From the start, “Snowfall” has delivered fierce jolts.
Lucia had most of her family killed … then vanished. Franklin, the brainy teen, became a drug boss; his friends became killers.
Still, nothing matched the latest impact: Franklin casually killed Andre, the honest neighborhood cop. On the day of the funeral, Melody – Andre’s daughter, Franklin’s ex-girlfriend– shot him three times and left him to die.
What’s going on? As the season-finale (10 p.m. Wednesday, Sept. 11) arrives, viewers might fear the worst: Maybe Franklin’s being killed and the show – whose co-creator, John Singleton, died in April at 51, after a stroke – is being cancelled.
Not so. A promo for the finale showed Franklin struggling to leave the hospital; in its summary, FX said: “Franklin walks a different path. Life in South Central begins to change forever.”
And yes, “Snowfall” has been renewed for next season, its fourth. “I always … felt like we needed five to tell the story,” co-creator David Andron told the Television Critics Association in August.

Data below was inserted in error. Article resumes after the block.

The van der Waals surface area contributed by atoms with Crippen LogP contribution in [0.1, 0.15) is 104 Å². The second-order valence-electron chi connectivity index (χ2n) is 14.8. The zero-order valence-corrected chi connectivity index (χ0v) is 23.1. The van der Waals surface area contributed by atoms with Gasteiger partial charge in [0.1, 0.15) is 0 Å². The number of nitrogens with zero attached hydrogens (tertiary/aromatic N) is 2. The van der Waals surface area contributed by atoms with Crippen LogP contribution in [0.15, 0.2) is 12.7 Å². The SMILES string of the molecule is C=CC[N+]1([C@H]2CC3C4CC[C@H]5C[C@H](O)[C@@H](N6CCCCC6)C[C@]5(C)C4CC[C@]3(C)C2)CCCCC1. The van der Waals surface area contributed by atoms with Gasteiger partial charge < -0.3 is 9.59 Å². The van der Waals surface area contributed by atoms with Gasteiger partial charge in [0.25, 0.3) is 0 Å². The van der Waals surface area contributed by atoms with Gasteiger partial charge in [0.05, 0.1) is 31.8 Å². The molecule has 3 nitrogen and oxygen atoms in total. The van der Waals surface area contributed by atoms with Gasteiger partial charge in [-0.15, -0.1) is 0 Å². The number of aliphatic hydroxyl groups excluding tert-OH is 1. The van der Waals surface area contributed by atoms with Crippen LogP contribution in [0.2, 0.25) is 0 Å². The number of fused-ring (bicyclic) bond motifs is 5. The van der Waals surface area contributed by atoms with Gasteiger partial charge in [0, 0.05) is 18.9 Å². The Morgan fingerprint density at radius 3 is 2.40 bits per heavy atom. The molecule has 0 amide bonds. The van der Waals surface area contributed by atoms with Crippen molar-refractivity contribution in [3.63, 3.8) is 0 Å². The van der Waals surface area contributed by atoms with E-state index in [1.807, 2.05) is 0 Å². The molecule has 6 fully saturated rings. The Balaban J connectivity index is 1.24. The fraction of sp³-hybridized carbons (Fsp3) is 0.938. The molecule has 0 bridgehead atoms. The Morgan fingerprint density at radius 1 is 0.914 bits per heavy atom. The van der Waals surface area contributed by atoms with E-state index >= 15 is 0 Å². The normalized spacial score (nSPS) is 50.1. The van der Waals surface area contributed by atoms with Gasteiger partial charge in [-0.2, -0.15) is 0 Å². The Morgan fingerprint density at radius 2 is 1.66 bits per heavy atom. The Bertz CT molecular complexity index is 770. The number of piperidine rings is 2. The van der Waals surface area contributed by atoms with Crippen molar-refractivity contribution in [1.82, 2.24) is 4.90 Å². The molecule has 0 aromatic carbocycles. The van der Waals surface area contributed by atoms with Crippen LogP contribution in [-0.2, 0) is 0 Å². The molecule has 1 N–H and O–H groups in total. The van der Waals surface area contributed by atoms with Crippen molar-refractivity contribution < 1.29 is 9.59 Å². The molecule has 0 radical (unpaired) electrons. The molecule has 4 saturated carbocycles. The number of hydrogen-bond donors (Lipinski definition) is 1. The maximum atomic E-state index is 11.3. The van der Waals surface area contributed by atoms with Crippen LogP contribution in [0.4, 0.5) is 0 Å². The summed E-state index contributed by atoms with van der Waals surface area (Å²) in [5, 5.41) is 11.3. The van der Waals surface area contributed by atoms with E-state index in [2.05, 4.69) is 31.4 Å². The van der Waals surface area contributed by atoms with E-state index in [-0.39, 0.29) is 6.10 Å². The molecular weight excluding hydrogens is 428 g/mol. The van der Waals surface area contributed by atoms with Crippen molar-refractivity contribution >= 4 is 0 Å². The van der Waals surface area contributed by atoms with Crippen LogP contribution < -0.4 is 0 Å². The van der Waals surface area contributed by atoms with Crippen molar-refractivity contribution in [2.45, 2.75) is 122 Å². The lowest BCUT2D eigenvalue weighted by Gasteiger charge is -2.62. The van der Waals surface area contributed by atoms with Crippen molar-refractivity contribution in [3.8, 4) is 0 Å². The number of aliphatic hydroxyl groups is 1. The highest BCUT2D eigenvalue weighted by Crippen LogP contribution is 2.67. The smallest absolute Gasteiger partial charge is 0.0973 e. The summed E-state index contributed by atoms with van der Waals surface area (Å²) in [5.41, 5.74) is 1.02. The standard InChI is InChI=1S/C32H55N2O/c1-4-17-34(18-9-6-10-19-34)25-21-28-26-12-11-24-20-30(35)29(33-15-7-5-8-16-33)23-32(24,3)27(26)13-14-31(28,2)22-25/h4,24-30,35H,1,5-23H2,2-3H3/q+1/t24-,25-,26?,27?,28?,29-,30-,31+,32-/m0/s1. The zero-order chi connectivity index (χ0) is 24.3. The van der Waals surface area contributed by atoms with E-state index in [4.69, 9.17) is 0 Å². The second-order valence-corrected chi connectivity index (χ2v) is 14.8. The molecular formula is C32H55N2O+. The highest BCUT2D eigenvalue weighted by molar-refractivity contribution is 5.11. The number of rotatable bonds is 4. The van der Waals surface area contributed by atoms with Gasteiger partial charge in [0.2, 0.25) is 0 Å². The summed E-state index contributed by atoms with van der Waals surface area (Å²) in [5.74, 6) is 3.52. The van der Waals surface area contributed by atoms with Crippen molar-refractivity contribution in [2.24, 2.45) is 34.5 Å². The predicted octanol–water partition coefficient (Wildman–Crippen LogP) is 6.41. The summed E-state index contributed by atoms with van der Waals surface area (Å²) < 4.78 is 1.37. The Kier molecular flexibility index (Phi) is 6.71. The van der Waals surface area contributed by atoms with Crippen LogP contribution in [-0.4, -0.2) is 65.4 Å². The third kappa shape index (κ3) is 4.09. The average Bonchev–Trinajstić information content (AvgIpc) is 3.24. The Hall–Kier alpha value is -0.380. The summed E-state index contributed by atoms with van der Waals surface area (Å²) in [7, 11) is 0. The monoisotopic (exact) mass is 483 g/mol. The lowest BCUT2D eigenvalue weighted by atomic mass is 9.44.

As it turns out, that promo was partly a deception. The season-finale – sometimes frustrating and mostly fascinating – spends most of its time in a sort of “what if” alternate world; viewers will have to wait until the final moments to learn if Franklin survived and what that “change forever” means.
This show reflects Singleton’s passion, Walter Mosley, the crime novelist who’s a consulting producer, told the TCA. “He was completely committed to South Central (Los Angeles). He was raised there, he lived there, his business was there and his stories were about there.”
That started with “Boyz N the Hood” (1991). At 24, Singleton became the youngest person ever Oscar-nominated for best director. “Snowfall” gave him a broader canvas, with the 1980’s rise of crack.
That’s told via drug kingpins and Teddy, a CIA agent importing cocaine.
Congressional probes have concluded that U.S. officials sometimes imported cocaine, in a roundabout plan to get weapons to Nicaraguan rebels. Details – including the extent and authorization – remain in dispute.
“I was fully ignorant of it,” said Carter Hudson, who plays Teddy. “It’s hard to wrap you head around the scale of it.”
But once you do, it’s easier to believe all the fictional elements in Franklin’s violent world.
— “Snowfall,” 10 p.m. Wednesdays, FX, rerunning at 11; season-finale is Sept. 11